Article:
After its Kickstarter fundraising campaign (see above) proved to be a success, GoldieBlox is here and available for retail. Designed by an engineer appalled at the 1 to 10 ratio of female to male professionals in her field, the toy is the latest in a series of efforts across the West to combat the gender gap and get girls excited about scientific concepts from the earliest possible age. Questioning the stereotype of women as “naturally” less competent in math, science and visual-spatial thinking is always admirable. But does GoldieBlox really amount to anything more than simply painting science pink?
Parents who want to conscientiously ensure their daughters feel every option is available to them will probably already have bought them Legos and Erector Sets. But parents and relatives and neighbors who rely more on tradition when picking out presents may be swayed by the color-coding GoldieBlox employs. As in: “I need a present for a cute girl. Look, this is pink and cute. I’ll take it.” Having worked in early childhood education as well as social justice, I wish every adult responsible for stocking a child’s toy box would be conscientious enough to consider the value and purpose of their every purchase—or at least read the picture book all the way through—before heading to the cash register. But plenty of adults who want to make kids happy don’t share my interest in kids’ things. They truly appreciate age recommendations on the boxes, and the pink and blue color-coding. It is these adults and their beloved little girls who will benefit tremendously from the GoldieBlox expansion of the world of pink into the realm of engineering.
But why do we need to color code anything to let people know which gender it’s for? Do we need to rename it GoldieNASA to get more women to work there? Last year, when Bic introduced pens for women (“Easy glide – feel the smoothness!”), its Amazon page almost crashed under the weight of sarcastic reviews:
And then there were the appropriate reactions in November to the Honda She’s, a car marketed to women in Japan with special light and air-conditioning features to prevent wrinkles. Feminists asked:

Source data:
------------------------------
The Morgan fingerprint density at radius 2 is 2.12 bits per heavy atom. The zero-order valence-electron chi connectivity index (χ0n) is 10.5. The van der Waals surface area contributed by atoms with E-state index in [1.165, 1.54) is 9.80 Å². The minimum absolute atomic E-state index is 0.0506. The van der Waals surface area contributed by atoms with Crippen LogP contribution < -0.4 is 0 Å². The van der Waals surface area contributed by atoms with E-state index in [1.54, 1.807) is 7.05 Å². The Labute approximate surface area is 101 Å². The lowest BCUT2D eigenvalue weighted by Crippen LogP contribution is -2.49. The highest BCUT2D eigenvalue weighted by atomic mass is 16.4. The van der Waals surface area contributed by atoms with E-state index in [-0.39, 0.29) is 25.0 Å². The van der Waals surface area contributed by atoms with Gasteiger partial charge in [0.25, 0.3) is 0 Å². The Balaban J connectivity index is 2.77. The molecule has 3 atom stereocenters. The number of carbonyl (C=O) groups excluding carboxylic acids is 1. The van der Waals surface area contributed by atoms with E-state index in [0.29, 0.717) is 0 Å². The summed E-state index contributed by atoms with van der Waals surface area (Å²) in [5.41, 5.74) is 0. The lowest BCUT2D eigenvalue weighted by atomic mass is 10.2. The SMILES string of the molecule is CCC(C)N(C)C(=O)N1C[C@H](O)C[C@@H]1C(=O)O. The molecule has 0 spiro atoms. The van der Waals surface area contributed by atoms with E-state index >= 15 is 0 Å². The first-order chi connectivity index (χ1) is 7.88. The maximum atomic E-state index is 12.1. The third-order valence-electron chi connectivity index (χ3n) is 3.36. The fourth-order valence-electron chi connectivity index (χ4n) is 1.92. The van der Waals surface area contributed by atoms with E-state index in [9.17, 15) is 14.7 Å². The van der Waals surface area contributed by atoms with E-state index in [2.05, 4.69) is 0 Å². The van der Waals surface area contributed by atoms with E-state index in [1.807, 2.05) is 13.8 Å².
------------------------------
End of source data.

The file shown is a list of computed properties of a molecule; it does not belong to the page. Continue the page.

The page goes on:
Indeed, the most offensive aspect of the pink-is-for-girls mentality is the antiquated belief that women need a softer, daintier, less intimidating variation of the standard, which was built for men by men. Any woman who stops posing for a portrait and approaches that standard is an accident waiting to happen! Right?
Pink cars and laptops and cell phones and building blocks trigger my gag reflex because they seem to be so obviously marketed as the deviation from the more serious male standard. But is it fair of me to assume this? Would GoldieNASA really be so bad? A friend who works as a software engineer and buys so many Hello Kitty products I suspect he accounts for half of Sanrio’s market share would say no. He agrees with me that Barbie and the Disney Princesses inappropriately introduce pre-schoolers to sexual self-objectification and viciously narrow beauty standards. He is both irritated and concerned about those of any gender identity who think they should use their vulnerability to get what they want. But his kitchen cupboards are brimming with cups emblazoned with pink hearts and daisies and butterflies. He would love to work at GoldieNASA.
There is nothing inherently wrong with the color pink or with girls and boys, and men and women, being cute. In fact, trashing the color pink and all things marketed at girlie-girls is often motivated by a powerful misogynistic tradition: the belief that things for girls are dumb and frivolous because girls are dumb and frivolous. This is usually why boys and girls watch films and read books marketed to boys—like Harry Potter or Star Wars or every Pixar film but Brave—while only girls watch films and read books marketed to girls. Some misogynists and feminists uphold this disparity by uniting in their belief that twirling around in ball-gowns is silly because it’s not a skill needed by the average adult in modern life. Indeed, it is not. But then neither is sword-fighting.
For this reason, it is imperative to teach kids that the value of a toy or story derives from its content, not its color. Within this lesson lies the truth that there is more to being a girl than dressing up and being cute, just as there is more to being a boy than being stoic and winning every competition. Every child should feel every option is available to them because the most innovative minds approach the world with the least reliance on tradition.
GoldieBlox will have succeeded when it is ubiquitous in any child’s room because it will signify that adults are picking their purchases based not on color but on this simple rubric: